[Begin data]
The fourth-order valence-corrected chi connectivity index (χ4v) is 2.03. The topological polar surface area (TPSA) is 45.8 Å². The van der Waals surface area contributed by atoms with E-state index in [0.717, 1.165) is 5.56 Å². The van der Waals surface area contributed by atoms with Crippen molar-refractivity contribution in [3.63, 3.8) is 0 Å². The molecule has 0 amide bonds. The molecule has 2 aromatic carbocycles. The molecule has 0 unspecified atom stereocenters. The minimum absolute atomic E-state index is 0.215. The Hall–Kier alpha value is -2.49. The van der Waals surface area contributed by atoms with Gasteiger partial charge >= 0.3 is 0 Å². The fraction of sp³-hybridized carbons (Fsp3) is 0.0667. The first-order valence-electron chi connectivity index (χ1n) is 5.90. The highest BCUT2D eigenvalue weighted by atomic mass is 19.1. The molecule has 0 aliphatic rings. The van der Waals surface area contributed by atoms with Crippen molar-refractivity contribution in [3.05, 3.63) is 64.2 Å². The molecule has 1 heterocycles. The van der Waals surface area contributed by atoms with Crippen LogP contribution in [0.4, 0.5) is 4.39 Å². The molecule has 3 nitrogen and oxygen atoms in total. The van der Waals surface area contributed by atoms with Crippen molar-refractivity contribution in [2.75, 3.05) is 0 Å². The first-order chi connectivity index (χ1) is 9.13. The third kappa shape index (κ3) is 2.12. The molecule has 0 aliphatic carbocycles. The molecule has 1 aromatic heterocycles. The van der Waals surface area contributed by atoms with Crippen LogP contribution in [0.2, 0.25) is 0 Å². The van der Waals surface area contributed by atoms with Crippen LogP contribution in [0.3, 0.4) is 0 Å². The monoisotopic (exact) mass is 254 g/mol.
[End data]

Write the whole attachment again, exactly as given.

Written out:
The fourth-order valence-corrected chi connectivity index (χ4v) is 2.03. The topological polar surface area (TPSA) is 45.8 Å². The van der Waals surface area contributed by atoms with E-state index in [0.717, 1.165) is 5.56 Å². The van der Waals surface area contributed by atoms with Crippen molar-refractivity contribution in [3.63, 3.8) is 0 Å². The molecule has 0 amide bonds. The molecule has 2 aromatic carbocycles. The molecule has 0 unspecified atom stereocenters. The minimum absolute atomic E-state index is 0.215. The Hall–Kier alpha value is -2.49. The van der Waals surface area contributed by atoms with Gasteiger partial charge >= 0.3 is 0 Å². The fraction of sp³-hybridized carbons (Fsp3) is 0.0667. The first-order valence-electron chi connectivity index (χ1n) is 5.90. The highest BCUT2D eigenvalue weighted by atomic mass is 19.1. The molecule has 0 aliphatic rings. The van der Waals surface area contributed by atoms with Crippen molar-refractivity contribution in [3.05, 3.63) is 64.2 Å². The molecule has 1 heterocycles. The van der Waals surface area contributed by atoms with Crippen LogP contribution in [0.4, 0.5) is 4.39 Å². The molecule has 3 nitrogen and oxygen atoms in total. The van der Waals surface area contributed by atoms with Crippen molar-refractivity contribution in [2.75, 3.05) is 0 Å². The first-order chi connectivity index (χ1) is 9.13. The third kappa shape index (κ3) is 2.12. The molecule has 0 aliphatic carbocycles. The molecule has 1 aromatic heterocycles. The van der Waals surface area contributed by atoms with Crippen LogP contribution in [0.2, 0.25) is 0 Å². The van der Waals surface area contributed by atoms with Crippen LogP contribution in [0.3, 0.4) is 0 Å². The monoisotopic (exact) mass is 254 g/mol.